Music

Stiv Bators: Disconnected (Reissue)

Jon Goff

Stiv Bators

Disconnected (Reissue)

Label: Reissue
US Release Date: 2004-09-14
UK Release Date: Available as import
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Issued after the break-up of the Dead Boys and before his albums with the Wanderers and Lords of the New Church, Stiv Bators's one and only solo record, Disconnected, is getting the 25th Anniversary remastering treatment from the folks at over at Bomp!. In addition to the album's nine original cuts, this new version contains several alternate takes, a live track, and a crank phone call. The 14-page liner notes, written by bass player Frank Secich, describe the wayward sessions (which were recorded on a basketball court) as including several notorious explosions and Bators' doing his vocals while getting head. But who didn't back in '79? It was as common as Bible thumping is today. The good time had by all translates well onto record: Bators's trademark whine is intact and the band, for the most part, exhibits solid rock chops. In short, it sounds like a less loud and snotty Dead Boys trying power pop and new wave on for size.

The cartoon catchiness of the opening track, "Evil Boy", gets by purely on its sophomoric charm. Don't listen too hard to the lyrics, and the guitar playing is textbook "punk is dead" 1979. The drumming comes close to pushing the boundaries of taste, but I challenge you to listen all the way through without singing the refrain. Go ahead; try it. The monster movie swing and mumbled lyrics of "Bad Luck Charm" are similarly insidious, but the album doesn't make any real progress towards lost gem status until the full-blossom power pop of "A Million Miles Away". Arpeggios are the reason the electric guitar was invented, folks. It's just that simple. Add a little bit of pained searching to the lyrics (to which Bators's voice lends itself nicely) and you've got yourself a pot of gold. Well, maybe a pot of silver, or, at the very least, some nice crystal stemware. Regardless, "A Million Miles Away" is a notable performance not only for fans of the genre, but for anyone interested in seeing how the stripped-down, elemental noise of punk began to dress itself up in '60s pop at the dawn of the '80s. For further evidence of this transition, see "Make Up Your Mind". Again, I can't say enough about the importance of arpeggios.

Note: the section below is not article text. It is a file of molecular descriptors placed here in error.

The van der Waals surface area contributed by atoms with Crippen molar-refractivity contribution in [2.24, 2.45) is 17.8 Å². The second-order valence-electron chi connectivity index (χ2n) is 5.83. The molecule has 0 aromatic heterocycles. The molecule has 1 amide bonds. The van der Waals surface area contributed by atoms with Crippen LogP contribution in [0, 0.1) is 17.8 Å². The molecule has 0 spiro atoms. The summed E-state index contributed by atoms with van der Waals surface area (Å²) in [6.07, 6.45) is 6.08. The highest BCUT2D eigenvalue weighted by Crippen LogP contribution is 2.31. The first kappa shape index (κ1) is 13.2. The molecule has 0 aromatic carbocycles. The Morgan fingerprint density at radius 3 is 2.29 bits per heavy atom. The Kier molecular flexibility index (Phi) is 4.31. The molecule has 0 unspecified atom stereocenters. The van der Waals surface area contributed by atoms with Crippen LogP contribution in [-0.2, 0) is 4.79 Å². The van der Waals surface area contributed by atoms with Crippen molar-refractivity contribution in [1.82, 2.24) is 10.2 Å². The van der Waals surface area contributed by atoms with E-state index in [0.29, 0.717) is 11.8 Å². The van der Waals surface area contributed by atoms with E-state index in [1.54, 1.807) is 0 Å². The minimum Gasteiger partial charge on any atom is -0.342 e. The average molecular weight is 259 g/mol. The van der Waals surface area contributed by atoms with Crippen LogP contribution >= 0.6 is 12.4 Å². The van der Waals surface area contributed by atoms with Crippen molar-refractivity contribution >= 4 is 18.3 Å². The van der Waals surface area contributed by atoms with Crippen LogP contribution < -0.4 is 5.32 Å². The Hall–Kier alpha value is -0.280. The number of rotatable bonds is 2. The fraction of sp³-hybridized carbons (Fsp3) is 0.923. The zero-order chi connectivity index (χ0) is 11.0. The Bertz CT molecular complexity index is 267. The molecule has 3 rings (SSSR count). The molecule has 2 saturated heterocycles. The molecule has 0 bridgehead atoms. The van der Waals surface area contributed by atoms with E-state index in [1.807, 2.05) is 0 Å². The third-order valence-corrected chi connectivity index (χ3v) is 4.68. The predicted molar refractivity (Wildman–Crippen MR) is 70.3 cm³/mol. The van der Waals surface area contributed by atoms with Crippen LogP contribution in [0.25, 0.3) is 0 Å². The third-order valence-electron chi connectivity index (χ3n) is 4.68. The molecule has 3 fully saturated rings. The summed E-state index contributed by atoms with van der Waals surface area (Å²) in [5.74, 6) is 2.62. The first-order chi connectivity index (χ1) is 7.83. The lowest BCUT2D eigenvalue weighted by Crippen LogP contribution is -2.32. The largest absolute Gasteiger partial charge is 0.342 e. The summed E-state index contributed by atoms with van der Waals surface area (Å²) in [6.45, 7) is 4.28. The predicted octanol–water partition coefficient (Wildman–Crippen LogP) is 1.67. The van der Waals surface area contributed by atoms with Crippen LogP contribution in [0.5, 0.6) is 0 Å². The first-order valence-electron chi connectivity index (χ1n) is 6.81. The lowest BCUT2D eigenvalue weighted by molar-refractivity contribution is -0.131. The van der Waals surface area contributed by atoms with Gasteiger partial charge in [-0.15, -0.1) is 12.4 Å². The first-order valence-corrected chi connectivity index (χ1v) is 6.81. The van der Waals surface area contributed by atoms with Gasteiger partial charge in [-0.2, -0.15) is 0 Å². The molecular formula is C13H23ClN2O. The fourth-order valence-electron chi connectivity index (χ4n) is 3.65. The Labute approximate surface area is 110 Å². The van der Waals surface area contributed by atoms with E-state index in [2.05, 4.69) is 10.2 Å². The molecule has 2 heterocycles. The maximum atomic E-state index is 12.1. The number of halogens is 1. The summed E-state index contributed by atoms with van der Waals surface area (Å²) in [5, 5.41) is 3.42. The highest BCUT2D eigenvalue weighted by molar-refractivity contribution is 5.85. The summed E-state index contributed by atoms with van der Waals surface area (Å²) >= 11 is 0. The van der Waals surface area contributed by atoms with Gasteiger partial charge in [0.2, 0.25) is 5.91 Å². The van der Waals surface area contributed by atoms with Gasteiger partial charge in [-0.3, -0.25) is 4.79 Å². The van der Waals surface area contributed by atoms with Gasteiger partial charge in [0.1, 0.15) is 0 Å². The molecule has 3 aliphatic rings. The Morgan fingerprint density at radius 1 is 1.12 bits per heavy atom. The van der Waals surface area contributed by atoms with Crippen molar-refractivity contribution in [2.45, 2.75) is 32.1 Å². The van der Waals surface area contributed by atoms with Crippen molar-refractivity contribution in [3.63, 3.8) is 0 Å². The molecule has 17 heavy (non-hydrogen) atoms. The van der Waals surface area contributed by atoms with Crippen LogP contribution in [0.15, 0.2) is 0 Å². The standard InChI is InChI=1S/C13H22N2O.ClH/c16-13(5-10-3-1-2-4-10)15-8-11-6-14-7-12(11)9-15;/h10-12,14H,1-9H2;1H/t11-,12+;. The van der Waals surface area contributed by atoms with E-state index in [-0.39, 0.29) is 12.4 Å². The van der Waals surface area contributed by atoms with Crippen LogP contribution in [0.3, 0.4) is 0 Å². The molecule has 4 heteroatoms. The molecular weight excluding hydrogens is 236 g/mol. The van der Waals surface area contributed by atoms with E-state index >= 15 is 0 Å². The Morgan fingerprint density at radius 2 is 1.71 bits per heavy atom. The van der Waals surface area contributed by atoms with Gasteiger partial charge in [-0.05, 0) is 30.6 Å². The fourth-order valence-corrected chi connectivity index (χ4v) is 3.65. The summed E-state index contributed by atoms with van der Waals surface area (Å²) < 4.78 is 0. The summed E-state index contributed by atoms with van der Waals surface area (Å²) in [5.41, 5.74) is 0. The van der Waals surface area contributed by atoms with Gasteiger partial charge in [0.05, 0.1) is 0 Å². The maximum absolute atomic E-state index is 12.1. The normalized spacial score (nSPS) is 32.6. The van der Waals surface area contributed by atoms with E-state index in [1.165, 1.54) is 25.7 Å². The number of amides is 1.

For the most part, the album's middle section fails to capitalize on the strength of "A Million Miles Away", instead relying on a handful of novelty tracks. The spoken word verses and chanted choruses of "Swingin' a Go-Go" are pure new wave giddiness. The gothic stomp of "Too Much to Dream (Last Night)" relies a bit too heavily on its own sense of smoky cool. The refrain in particular becomes a bit tedious after you realize it's not all that clever. "Ready Any Time" is the infamous blow-job song. Its blatant pro-carousing message plays itself out in lines like: "Got a ball point pecker loaded with an edible ink". Yes, it's that ridiculous. Its one of those tracks you should hear once. Maybe even twice just to make sure, but its interest is solely that of an oddity.

"The Last Year" dispenses with the curiosities and gets back to business with a pleasant shot of double-vocal '60s pop. The original set ends on an even better note with the grandiose fist-pumping of "I Wanna Forget You (Just the Way You Are)". See the liner notes for how the band almost burnt down the studio recording that one. The alternate takes of "Evil Boy" and "Swingin' a Go-Go" are a little more raw and muddy than the originals. The live cut "Little Girl" contains numerous expletives and is dedicated to the girls in the crowd who got in with fake IDs. I shouldn't have to say anymore about that one. The instrumental track "Crime in the Streets" is a hidden nugget of Heartbreakers-esque guitar work. And the crank phone call? Well, they gots gumbo. And it ain't cheap.

R.I.P Stiv.

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